Some time ago, my mother gave me a cookbook by Monique Jamet Hooker, called Cooking with the Seasons. It's half cookbook and half nostalgia trip into the Breton childhood of the author, with stories about her mother's dishes, tables groaning with produce and photos of her ancestors on the family farm. It's a funny fact, but most French people are strangely snobbish about the cuisine of Brittany. "They don't really have any spécialités," a French friend of mine once sniffed when I visited there the first time. Perhaps this is due to the fact that Brittany is a latecomer to the French kingdom, having only joined in the 16th century when young Anne of Brittany was left an orphan and heir of Brittany at the tender age of 11. A short war and a forced marriage later and the Bretons were nominally attached to France, though they remained independent until the death of Anne. To this day, then, the French don't think of the Bretons as "proper" French and the Bretons themselves see themselves as the cousins of the Irish, Welsh and Scots rather than their Gallic countrymen. It's a funny old world.
Time has shown me that Brittany does actually have much to offer in the world of cooking. Oysters and lobsters, for a start. Beautiful globe artichokes. Crêpes, savoury and sweet. And Monique Jamet Hooker's book introduced me to a number of new dishes and new ways to prepare known ingredients. I like the way it is organised by season as it means I can just browse the right section when I'm looking for inspiration. And the recent one - found in April, but the weather has been unseasonably cold and wet lately - was Poulet Princesse, a dish that calls for seasonal fresh spinach and asparagus and goat's cheese and tender new mushrooms.
In actual fact, I didn't have asparagus or fresh spinach in my kitchen. I did, however, have frozen spinach, which I substituted. The result was a savoury, filling dish that nevertheless felt healthy and not too rich. The goat's cheese was an interesting addition, giving a sharp salty flavour which complemented the buttery almost sweet combination of mushrooms and onions.
The Critic approved, aside from the spinach which he doesn't like anyway. But I keep trying.
Monique Jamet Hooker's Poulet Princesse (serves 2)
2 boneless chicken breasts
1 Tbs unsalted butter
1 Tbs olive oil
1 cup chopped cooked spinach
1-2 small shallots, sliced in thin strips
6-8 medium mushrooms, washed and sliced thinly
1/2 a glass of white wine
2 heaping Tbs crème fraiîhe
3-4 Tbs goat cheese, crumbled
In a heavy skillet, melt the butter with the oil. Sauté the chicken breasts until they are browned on both sides. Add the shallots and continue cooking, stirring them around the onions. When they start to soften, add the mushrooms and do the same. Monique's recipe actually calls for removing the chicken and then putting it back in at a later point, but if you are only making two you can fit them AND the mushrooms and onions in the same pan without too much difficulty. The dish is finished more quickly this way.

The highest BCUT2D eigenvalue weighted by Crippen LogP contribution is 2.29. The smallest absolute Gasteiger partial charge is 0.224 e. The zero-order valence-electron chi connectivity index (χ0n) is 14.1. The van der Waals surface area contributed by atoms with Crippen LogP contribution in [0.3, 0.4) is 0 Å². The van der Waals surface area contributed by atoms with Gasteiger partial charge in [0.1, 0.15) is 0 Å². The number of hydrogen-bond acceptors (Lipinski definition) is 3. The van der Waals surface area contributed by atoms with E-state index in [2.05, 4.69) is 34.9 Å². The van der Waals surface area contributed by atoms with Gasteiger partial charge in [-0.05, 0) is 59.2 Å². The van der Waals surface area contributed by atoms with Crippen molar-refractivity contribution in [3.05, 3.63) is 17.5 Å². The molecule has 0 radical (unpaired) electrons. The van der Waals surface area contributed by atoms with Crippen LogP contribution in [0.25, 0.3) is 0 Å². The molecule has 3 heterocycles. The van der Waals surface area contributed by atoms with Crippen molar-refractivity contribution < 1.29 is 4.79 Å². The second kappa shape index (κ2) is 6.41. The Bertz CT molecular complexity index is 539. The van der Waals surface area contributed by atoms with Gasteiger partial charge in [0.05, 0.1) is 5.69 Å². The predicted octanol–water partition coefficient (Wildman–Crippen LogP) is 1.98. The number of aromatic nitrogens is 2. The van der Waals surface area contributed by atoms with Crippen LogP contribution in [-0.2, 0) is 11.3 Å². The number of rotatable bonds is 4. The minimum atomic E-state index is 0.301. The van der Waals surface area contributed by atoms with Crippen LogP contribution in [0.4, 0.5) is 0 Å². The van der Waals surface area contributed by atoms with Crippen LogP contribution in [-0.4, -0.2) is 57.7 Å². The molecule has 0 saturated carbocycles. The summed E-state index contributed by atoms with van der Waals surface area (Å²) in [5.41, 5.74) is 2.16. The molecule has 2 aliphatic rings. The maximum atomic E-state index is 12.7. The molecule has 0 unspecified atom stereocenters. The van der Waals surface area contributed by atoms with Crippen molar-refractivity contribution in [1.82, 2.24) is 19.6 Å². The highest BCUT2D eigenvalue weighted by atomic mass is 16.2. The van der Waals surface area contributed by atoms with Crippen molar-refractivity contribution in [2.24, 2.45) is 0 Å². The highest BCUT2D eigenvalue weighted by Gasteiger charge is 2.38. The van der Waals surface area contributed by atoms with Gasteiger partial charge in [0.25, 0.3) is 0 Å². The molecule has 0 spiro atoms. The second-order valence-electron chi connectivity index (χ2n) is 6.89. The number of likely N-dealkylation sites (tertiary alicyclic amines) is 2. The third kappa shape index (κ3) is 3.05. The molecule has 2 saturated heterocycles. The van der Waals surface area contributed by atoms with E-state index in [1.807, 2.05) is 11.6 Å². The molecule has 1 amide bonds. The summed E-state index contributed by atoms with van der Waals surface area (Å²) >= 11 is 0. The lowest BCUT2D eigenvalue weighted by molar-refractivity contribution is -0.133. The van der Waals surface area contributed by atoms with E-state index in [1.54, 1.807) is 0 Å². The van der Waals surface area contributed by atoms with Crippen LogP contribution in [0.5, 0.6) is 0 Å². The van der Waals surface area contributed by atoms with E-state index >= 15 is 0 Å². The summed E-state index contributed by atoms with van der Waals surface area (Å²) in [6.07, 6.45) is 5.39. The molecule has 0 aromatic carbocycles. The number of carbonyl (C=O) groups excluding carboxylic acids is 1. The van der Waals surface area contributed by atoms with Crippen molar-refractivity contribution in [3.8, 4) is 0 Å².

When the chicken is firm and cooked through and the mushrooms and onions are soft and sweet-smelling, turn up the heat a bit and add the wine. Scrape any browned bits from the bottom of the pan as the wine bubbles away, stirring them in to make a rich brown sauce. When the wine has reduced by half, turn down the heat and stir in the crème fraiîhe. I don't usually find that crème fraiîhe separates on a low flame, but if you are nervous it might you can stir a little hot sauce into the crème fraiîhe first and then add that to the pan.
To serve, make a bed of the cooked spinach on a plate, pour half the onion and mushroom mixture on it, lay a breast on that, drizzle a little sauce on the breast and then top it with half the cheese. Repeat with the second one. Serve with the same dry white wine you used to make the sauce.
If you were making this Monique's way, you would have steamed fresh spinach and asparagus tips somewhere in there and garnished with the tips. One of the most gratifying aspects of this recipe to me (and it's mean of me) is that she actually leaves out a step: she never tells you what to do with the cooked spinach. I just assumed it was made into a bed for the dish, rather than incorporated in the sauce. But it doesn't say. That happens to me all the time on this site; people write in the comments things like "What do I do with the second half cup of cheese?" So it's nice to know that such errors can even slip through the capable hands of a writer, an assistant and an editor and make it into a printed book.
My middle name is Schadenfreude.